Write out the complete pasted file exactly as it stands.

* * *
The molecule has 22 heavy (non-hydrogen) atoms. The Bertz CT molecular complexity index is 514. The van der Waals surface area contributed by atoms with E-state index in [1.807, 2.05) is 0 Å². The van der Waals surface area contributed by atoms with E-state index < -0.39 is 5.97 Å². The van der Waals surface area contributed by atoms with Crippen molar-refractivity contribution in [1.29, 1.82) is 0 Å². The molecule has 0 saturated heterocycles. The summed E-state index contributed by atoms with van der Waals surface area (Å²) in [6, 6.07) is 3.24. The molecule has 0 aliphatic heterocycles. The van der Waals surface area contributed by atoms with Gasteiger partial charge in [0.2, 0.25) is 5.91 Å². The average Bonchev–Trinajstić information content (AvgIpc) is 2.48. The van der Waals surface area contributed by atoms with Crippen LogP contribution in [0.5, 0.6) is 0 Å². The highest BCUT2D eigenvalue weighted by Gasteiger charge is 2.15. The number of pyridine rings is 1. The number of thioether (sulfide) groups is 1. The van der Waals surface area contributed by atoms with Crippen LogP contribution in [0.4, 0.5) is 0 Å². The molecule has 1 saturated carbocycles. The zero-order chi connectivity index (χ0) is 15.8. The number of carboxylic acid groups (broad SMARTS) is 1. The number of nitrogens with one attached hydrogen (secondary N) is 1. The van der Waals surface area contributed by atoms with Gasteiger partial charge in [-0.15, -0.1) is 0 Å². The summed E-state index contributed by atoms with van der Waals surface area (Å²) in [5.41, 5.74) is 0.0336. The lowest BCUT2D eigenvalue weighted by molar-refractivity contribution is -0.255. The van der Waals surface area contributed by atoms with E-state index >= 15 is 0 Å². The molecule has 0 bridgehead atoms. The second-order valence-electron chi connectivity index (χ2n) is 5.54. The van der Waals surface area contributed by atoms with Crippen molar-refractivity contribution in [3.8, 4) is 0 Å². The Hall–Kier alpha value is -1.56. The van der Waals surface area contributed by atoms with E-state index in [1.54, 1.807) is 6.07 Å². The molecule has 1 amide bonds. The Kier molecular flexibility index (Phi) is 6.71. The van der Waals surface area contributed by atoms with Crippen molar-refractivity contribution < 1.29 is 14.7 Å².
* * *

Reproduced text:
The molecule has 22 heavy (non-hydrogen) atoms. The Bertz CT molecular complexity index is 514. The van der Waals surface area contributed by atoms with E-state index in [1.807, 2.05) is 0 Å². The van der Waals surface area contributed by atoms with E-state index < -0.39 is 5.97 Å². The van der Waals surface area contributed by atoms with Crippen molar-refractivity contribution in [1.29, 1.82) is 0 Å². The molecule has 0 saturated heterocycles. The summed E-state index contributed by atoms with van der Waals surface area (Å²) in [6, 6.07) is 3.24. The molecule has 0 aliphatic heterocycles. The van der Waals surface area contributed by atoms with Gasteiger partial charge in [0.2, 0.25) is 5.91 Å². The average Bonchev–Trinajstić information content (AvgIpc) is 2.48. The van der Waals surface area contributed by atoms with Crippen LogP contribution in [0.5, 0.6) is 0 Å². The highest BCUT2D eigenvalue weighted by Gasteiger charge is 2.15. The number of pyridine rings is 1. The number of thioether (sulfide) groups is 1. The van der Waals surface area contributed by atoms with Crippen LogP contribution in [0.4, 0.5) is 0 Å². The molecule has 1 saturated carbocycles. The zero-order chi connectivity index (χ0) is 15.8. The number of carboxylic acid groups (broad SMARTS) is 1. The number of nitrogens with one attached hydrogen (secondary N) is 1. The van der Waals surface area contributed by atoms with Gasteiger partial charge in [-0.15, -0.1) is 0 Å². The summed E-state index contributed by atoms with van der Waals surface area (Å²) in [5.41, 5.74) is 0.0336. The lowest BCUT2D eigenvalue weighted by molar-refractivity contribution is -0.255. The van der Waals surface area contributed by atoms with E-state index >= 15 is 0 Å². The molecule has 0 bridgehead atoms. The second-order valence-electron chi connectivity index (χ2n) is 5.54. The van der Waals surface area contributed by atoms with Crippen molar-refractivity contribution in [3.8, 4) is 0 Å². The Hall–Kier alpha value is -1.56. The van der Waals surface area contributed by atoms with E-state index in [1.54, 1.807) is 6.07 Å². The molecule has 1 amide bonds. The Kier molecular flexibility index (Phi) is 6.71. The van der Waals surface area contributed by atoms with Crippen molar-refractivity contribution < 1.29 is 14.7 Å².